HNSCC present at a locally advanced stage, in which combined
modality therapy with curative intent is recommended
• Cisplatin remains the cornerstone of treatment in recurrent and
metastatic HNSCC.
• Data shows that radiation therapy combined with simultaneous 5-
fluorouracil (5-FU), cisplatin, carboplatin, and mitomycin C as single
drug or combinations of 5-FU with one of the other drugs results in a
large survival advantage irrespective the employed radiation
• Cetuximab in combination with platinum/5-FU has emerged as a new
alternative regimen for untreated patients based on results from the
first-line Treatment of Recurrent or Metastatic Head and Neck Cancer
• Cetuximab can be used with chemotherapy in first-line treatment of
recurrent or metastatic disease, and in second-line treatment of
platinum-refractory disease
• Several phase II studies have indicated that adding a taxane improves
responsi-veness to 5-FU based induction chemotherapy. Re-sults of a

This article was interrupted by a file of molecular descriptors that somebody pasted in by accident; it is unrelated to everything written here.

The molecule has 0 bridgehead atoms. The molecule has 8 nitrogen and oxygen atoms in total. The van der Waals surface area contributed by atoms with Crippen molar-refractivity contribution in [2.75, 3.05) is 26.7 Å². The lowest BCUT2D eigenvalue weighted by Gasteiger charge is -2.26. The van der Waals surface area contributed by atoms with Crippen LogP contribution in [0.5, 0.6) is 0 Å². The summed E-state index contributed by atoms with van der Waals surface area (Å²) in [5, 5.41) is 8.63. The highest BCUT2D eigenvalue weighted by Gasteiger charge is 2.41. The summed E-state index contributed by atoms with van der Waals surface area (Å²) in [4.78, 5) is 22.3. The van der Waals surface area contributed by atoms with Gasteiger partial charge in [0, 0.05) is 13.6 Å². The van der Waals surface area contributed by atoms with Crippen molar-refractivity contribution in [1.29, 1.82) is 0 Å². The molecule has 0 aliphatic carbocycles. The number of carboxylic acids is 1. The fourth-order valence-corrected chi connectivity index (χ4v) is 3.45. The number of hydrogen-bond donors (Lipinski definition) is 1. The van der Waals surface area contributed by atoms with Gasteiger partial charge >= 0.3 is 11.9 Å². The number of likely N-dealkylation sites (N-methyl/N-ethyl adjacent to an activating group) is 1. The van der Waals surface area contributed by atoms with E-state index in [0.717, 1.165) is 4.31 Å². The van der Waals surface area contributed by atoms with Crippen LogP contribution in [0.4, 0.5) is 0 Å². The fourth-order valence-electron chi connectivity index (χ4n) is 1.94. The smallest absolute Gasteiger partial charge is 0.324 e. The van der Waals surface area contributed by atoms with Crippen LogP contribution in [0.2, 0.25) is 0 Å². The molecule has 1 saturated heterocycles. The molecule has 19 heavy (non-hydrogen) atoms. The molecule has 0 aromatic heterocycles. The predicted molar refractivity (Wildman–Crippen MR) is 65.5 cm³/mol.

randomized phase III trial that compared induction chemotherapy
using docetaxel and 5-FU together with 5-FU alone indicated that
incorpo-ration of a taxane substantially improves clinical response
and survival in locally advanced head and neck cancer.
• However, paclitaxel may be develop neurotoxicity and be
problematic, particularly when used in combination with other
neurotoxic agents such as cisplatin
In the current context, by quitting cigarette smoking, limiting alcohol drinking, avoiding to-
bacco chewing, preventing exposure to second hand tobacco smoke, environmental
carcinogens, screening for HPV, maintaining good oral health, nutritional habits and managing